Can you give an examples of looking for inconsistencies in The Final Stitch and Soar?

Sandra asked: I am having a bit of a hard time understanding when to consider talking to multiple people for their thoughts AND when to let the story be purely driven on its own. In both these examples the story was told by the "heart", with an added VO help in The Final Stitch. But regardless, I don't see the relationship with "inconsistencies" and the process of creating these two stories. It seems like the stories were taken at face value. Listening and asking questions during the interview plays such a vital role in the plot that I'd like to know: How was this aspect applied to the two examples to reach a more meaningful insight during the interview process?

Hey Sandra,

Awesome question!

A lot of those inconsistencies were discussed in the pre-interview and helped us get a much better understanding of the people and their potential plot points. Some of the best moments come from challenging them, though you'd never know in the final edited piece as the story is now woven together.

I'd suggest you check out the 'Conducting Remarkable Interviews' and watch some of the full uncut interview to get a sense of the inconsistencies that are brought up there and how that is what helps us get at some of the strongest points.

But, more specifically, Jane said she wanted to go on the field. Here's a girl who has been to a TON of games and several Super Bowls. We challenged her on this 'dream' she wants so badly with the reality that she HAS been to a ton of Super Bowls and been so very close to the field; does it really make a difference? It's there when she came to the insight that it doesn't feel real, but it would on the field, and would add so much to what her life's work means to her.

Now, when we just said 'Why do you dream of that?' she didn't have anything all that noteworthy to say. It was in challenging her— in going, 'Hey, you've been so close to the field, does it really make a difference?' — that helped uncover the deeper story within her that she hadn't fully realized.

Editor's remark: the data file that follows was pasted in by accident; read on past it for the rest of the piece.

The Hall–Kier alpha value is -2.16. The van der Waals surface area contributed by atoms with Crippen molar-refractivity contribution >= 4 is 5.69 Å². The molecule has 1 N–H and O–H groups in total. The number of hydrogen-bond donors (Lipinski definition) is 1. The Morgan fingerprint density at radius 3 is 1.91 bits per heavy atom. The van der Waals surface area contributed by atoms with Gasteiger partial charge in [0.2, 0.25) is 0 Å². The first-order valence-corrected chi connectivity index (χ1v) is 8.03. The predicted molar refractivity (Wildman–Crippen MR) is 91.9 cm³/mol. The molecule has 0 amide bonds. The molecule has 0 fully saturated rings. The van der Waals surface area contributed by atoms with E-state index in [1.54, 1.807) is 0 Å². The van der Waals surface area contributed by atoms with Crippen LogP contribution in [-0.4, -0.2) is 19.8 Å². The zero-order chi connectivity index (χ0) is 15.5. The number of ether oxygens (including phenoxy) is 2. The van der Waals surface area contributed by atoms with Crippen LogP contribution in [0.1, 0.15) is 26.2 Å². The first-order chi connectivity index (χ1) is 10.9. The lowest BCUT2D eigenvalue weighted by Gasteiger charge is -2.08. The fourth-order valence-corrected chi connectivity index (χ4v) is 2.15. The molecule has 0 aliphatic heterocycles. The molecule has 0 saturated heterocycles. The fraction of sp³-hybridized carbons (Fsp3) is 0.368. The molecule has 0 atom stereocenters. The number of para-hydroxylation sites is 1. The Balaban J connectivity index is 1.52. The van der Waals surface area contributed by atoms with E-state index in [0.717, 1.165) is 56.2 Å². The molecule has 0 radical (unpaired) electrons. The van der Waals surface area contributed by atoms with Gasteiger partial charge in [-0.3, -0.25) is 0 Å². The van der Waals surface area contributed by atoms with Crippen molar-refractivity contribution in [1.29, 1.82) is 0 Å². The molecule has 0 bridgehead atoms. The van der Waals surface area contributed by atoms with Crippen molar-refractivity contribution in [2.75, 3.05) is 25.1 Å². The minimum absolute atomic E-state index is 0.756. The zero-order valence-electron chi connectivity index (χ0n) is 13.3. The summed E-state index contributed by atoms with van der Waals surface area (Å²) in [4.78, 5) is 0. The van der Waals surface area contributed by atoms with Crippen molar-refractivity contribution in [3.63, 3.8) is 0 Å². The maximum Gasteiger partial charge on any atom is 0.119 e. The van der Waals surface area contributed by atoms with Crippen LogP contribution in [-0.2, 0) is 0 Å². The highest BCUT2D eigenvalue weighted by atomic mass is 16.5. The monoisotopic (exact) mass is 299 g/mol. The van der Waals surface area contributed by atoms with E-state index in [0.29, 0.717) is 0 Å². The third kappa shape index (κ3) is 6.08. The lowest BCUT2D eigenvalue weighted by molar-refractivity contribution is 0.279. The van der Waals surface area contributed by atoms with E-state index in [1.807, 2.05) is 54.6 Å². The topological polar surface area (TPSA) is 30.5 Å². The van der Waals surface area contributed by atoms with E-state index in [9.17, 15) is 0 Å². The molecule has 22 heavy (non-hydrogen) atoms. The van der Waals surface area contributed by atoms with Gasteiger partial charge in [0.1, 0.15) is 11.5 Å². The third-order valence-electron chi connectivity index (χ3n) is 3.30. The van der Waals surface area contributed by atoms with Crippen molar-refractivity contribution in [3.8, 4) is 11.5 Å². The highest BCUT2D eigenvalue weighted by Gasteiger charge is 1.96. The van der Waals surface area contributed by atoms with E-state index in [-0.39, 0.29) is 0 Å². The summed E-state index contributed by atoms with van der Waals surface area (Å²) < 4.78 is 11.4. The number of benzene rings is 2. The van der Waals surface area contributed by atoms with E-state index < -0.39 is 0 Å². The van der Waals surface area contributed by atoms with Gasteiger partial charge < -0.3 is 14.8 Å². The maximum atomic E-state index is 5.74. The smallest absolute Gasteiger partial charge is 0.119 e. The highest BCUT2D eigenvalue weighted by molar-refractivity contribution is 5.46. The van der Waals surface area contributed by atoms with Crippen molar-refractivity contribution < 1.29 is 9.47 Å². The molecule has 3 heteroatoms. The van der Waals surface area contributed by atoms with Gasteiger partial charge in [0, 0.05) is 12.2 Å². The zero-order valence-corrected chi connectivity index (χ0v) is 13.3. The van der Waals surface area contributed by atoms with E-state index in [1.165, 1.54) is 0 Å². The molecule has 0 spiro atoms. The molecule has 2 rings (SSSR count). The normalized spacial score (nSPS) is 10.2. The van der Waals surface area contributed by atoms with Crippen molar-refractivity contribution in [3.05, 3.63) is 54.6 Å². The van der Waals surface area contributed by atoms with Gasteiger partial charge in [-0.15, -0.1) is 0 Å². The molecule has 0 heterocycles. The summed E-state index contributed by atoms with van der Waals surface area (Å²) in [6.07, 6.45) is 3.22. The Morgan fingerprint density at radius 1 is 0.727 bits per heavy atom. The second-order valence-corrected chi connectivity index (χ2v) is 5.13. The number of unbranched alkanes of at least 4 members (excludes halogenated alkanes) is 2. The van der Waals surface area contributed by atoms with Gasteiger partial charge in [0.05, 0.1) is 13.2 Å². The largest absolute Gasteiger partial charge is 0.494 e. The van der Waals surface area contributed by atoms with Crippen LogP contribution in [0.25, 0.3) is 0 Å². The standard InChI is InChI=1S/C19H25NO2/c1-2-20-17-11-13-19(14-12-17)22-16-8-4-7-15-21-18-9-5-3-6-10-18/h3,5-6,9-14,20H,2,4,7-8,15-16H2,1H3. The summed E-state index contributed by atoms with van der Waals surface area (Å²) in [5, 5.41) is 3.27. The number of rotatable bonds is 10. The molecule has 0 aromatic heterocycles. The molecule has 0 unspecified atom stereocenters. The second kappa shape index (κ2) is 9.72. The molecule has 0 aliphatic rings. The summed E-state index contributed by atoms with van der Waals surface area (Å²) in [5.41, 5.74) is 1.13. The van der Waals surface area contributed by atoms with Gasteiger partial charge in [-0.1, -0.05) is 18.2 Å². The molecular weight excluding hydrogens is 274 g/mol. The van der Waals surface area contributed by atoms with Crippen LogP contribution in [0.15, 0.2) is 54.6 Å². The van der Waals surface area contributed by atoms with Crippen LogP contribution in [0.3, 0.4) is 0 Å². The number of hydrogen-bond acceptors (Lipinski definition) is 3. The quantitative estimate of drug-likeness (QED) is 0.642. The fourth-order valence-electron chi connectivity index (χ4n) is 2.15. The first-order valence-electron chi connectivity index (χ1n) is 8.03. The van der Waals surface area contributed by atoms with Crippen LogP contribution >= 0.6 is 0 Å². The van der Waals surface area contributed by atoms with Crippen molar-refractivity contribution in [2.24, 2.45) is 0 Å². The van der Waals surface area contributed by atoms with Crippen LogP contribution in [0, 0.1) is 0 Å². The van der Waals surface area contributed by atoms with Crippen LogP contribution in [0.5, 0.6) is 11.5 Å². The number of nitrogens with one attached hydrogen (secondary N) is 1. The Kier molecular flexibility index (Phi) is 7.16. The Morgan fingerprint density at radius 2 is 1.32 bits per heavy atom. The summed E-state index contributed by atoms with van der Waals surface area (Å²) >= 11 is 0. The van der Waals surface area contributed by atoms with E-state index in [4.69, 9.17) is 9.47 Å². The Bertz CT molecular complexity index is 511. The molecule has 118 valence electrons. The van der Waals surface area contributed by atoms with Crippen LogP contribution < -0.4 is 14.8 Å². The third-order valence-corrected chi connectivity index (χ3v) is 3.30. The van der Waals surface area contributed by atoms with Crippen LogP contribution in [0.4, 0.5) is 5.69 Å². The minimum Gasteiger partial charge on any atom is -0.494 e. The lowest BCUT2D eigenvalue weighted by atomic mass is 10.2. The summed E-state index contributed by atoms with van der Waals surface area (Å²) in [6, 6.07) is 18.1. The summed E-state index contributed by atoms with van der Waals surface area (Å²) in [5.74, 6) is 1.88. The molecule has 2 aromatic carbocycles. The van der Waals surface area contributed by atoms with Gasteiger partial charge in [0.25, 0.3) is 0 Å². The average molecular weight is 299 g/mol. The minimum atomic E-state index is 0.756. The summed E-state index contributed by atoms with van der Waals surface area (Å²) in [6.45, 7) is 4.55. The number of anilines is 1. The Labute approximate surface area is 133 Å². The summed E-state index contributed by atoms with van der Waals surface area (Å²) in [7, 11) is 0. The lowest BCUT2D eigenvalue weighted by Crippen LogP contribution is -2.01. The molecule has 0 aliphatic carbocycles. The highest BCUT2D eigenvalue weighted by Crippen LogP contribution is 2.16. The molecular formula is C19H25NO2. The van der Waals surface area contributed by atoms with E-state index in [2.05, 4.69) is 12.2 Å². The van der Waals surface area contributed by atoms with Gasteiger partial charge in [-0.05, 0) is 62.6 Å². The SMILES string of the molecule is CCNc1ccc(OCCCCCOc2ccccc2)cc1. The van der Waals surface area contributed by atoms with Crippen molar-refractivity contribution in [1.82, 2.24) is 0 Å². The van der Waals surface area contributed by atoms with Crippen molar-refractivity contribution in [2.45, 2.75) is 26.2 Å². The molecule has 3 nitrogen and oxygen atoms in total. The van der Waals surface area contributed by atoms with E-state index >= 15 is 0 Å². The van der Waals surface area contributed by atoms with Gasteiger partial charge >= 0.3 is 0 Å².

It also meant we took what she said about her work and her values and checked that with what we saw at the factory and how others spoke of her. We also, in many ways, are fact-checking by looking at inconsistencies too.

In Dave Jacka's story, I would say that asking questions about 'inconsistencies' helped us form a much deeper relationship much quicker and made David much more comfortable with how we wanted to tell his story. One example in particular related to his wife Linda mentioning that they met on an online dating site. That's certainly not what a lot of us would expect; it's inconsistent with what we might imagine an able-bodied person to be looking for on a dating site. Asking her what she saw, what drew her in, what hesitations she had, really helped us have a much deeper conversation and understand them so much better.

So, in summary, I'd suggest that looking for inconsistencies really means pushing deeper than face value and not taking the first answer they give. Often there is more to explore, and you can bring them to additional insights.